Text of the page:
In this can be seen the community’s respect for the child of a martyr, as evidenced by Ibn ‘Umar, who addressed that child, the son of (or, Ibn) Jafar Ibn Abu Talib, in such a manner that the orphan was reminded of the status of his father, in order that he might take pride in him and be comforted by the respect with which people regarded him.
By way of Anas Ibn Malik, who said, “The Messenger of God said, ‘No young man is generous and respectful towards an elderly man but that God appoints someone to likewise treat him generously and respectfully in his own old age.”
The Etiquettes of Gatherings Reinforce Respect for Others:
The behavior of Muslims as council members or when they meet up with others is respectful towards them and considerate of their needs. A Muslim ought to, when a person rises from his place and is expected to return, save his place, and it is neither permissible for him to break up two persons who are seated next to one another nor for him to displace a weak or poor person in order to occupy his seat. These manners and instructions, simple as they may be, are symbolic of greater issues. They have an effect upon the development of character discipline insofar as they refine the soul and elevate its behaviors across the board, for whoever disciplines himself to deal in all sincerity with others and show them respect in trivial matters will find it most difficult to disregard their wishes and behave arrogantly towards them in serious matters. Rather, he will not display so much as a single disrespectful signal which has the potential to result in the group’s loss of cohesiveness.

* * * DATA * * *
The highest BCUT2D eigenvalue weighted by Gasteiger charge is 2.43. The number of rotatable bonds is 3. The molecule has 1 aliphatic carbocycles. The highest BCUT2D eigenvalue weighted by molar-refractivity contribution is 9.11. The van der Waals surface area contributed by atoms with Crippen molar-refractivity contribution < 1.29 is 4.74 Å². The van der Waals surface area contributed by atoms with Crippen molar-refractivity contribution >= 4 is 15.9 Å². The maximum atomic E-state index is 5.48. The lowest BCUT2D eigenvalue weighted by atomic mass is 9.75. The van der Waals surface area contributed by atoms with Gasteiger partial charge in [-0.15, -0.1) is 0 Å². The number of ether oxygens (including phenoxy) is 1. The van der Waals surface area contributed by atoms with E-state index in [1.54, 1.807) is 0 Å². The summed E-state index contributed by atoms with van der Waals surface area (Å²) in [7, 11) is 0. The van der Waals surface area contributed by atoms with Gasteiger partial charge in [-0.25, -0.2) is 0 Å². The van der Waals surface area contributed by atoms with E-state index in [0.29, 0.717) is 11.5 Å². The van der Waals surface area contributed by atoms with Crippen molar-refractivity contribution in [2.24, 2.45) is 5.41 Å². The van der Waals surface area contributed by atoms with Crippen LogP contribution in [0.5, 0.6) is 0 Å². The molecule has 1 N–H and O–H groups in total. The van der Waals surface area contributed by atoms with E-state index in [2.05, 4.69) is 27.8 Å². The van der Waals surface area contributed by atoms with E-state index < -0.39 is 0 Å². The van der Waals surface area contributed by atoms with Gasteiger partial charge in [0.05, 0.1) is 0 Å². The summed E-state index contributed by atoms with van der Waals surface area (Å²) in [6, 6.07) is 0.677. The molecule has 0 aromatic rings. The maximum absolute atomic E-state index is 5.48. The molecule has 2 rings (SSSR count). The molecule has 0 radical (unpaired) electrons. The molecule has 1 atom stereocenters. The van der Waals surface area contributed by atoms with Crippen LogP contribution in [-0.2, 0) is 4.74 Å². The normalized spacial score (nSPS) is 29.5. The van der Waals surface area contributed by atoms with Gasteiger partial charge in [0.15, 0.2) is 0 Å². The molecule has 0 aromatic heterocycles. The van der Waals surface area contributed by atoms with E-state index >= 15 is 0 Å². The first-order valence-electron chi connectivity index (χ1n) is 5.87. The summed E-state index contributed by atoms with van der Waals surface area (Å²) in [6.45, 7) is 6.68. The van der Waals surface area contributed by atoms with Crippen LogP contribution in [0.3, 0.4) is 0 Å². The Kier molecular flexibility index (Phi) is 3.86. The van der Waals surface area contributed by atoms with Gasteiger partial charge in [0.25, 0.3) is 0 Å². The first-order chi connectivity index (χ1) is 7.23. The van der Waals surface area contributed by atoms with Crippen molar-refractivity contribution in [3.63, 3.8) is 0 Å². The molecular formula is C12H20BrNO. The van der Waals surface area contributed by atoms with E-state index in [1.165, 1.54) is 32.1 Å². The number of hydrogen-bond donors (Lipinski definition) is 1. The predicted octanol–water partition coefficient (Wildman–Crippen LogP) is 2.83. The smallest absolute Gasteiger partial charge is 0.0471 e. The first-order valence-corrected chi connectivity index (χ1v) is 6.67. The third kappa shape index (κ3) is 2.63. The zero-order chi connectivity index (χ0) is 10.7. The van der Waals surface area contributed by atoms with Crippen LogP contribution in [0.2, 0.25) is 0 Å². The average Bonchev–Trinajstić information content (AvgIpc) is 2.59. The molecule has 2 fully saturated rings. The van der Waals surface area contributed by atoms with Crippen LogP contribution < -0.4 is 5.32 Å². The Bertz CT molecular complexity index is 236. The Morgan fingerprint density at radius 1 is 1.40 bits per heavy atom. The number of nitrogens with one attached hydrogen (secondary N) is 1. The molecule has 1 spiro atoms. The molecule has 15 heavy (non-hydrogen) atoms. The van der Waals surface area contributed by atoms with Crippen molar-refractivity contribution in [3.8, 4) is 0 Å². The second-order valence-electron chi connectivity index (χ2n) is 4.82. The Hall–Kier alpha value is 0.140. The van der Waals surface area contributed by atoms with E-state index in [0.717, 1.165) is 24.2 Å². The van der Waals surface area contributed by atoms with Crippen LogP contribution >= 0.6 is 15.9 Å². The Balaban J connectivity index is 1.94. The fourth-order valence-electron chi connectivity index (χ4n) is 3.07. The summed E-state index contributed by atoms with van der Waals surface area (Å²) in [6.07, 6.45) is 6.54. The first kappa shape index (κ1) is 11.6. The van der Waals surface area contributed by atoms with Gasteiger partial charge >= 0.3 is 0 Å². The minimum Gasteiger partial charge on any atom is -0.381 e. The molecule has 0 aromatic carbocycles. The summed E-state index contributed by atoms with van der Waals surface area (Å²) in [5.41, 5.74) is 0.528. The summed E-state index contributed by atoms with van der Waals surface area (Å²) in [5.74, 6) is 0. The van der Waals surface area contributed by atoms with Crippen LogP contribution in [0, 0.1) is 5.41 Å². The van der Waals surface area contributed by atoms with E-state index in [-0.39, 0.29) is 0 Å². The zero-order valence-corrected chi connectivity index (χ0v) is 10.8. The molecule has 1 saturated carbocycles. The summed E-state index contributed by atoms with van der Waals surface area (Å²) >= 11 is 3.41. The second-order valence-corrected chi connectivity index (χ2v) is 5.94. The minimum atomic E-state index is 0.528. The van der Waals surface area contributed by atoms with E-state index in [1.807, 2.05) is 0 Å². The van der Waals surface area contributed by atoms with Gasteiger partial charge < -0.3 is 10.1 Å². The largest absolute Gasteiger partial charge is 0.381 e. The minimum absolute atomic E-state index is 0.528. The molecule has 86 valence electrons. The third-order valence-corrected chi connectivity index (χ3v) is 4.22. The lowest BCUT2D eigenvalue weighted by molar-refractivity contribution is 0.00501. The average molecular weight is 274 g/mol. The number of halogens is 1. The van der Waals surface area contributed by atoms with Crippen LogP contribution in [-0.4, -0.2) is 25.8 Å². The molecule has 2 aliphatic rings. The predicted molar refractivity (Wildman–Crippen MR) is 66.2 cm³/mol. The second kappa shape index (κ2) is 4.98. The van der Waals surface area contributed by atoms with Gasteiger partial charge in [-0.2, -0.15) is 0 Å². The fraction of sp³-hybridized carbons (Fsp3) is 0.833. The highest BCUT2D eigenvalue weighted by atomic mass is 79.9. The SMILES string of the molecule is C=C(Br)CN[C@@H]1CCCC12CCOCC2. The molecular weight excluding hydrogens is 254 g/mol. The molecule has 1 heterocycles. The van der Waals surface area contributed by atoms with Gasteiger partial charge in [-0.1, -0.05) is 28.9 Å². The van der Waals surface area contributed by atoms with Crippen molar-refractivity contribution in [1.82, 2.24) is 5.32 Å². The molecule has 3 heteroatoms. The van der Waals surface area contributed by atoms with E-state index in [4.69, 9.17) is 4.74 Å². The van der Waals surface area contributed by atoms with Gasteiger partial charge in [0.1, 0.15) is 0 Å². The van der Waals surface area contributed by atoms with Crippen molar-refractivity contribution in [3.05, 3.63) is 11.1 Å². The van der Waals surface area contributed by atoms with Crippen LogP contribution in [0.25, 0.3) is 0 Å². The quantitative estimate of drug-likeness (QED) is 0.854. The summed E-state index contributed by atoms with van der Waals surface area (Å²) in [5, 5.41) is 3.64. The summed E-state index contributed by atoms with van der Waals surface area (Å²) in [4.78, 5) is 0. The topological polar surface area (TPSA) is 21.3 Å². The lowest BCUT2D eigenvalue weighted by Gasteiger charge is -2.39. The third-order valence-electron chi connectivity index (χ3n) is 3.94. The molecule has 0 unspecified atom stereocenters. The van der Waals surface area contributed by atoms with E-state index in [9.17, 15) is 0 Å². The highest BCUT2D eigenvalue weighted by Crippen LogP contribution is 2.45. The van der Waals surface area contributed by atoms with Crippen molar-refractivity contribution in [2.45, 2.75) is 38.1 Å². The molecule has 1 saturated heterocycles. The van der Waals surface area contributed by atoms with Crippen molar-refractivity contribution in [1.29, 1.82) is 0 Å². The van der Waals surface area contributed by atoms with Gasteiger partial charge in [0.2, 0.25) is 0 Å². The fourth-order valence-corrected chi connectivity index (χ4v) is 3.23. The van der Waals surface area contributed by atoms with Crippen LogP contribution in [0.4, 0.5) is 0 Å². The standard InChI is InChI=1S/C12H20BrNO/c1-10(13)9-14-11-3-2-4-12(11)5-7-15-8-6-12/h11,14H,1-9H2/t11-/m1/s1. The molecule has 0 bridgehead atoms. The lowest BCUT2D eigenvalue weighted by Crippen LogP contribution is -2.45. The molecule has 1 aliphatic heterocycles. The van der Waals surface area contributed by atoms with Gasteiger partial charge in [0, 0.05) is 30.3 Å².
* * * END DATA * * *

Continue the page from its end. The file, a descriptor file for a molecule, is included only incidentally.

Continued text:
By way of Abu Huraira, the Messenger of God said, “If one of you stands up (or, according to the wording of Abu ‘Awaana, whoever among you rises) from the place where he is sitting, then returns to it, he has the best right to it.”
By way of Abdullah Ibn ‘Amru, the Messenger of God said, “It is not lawful that a man should separate two persons except with the permission of both of them.”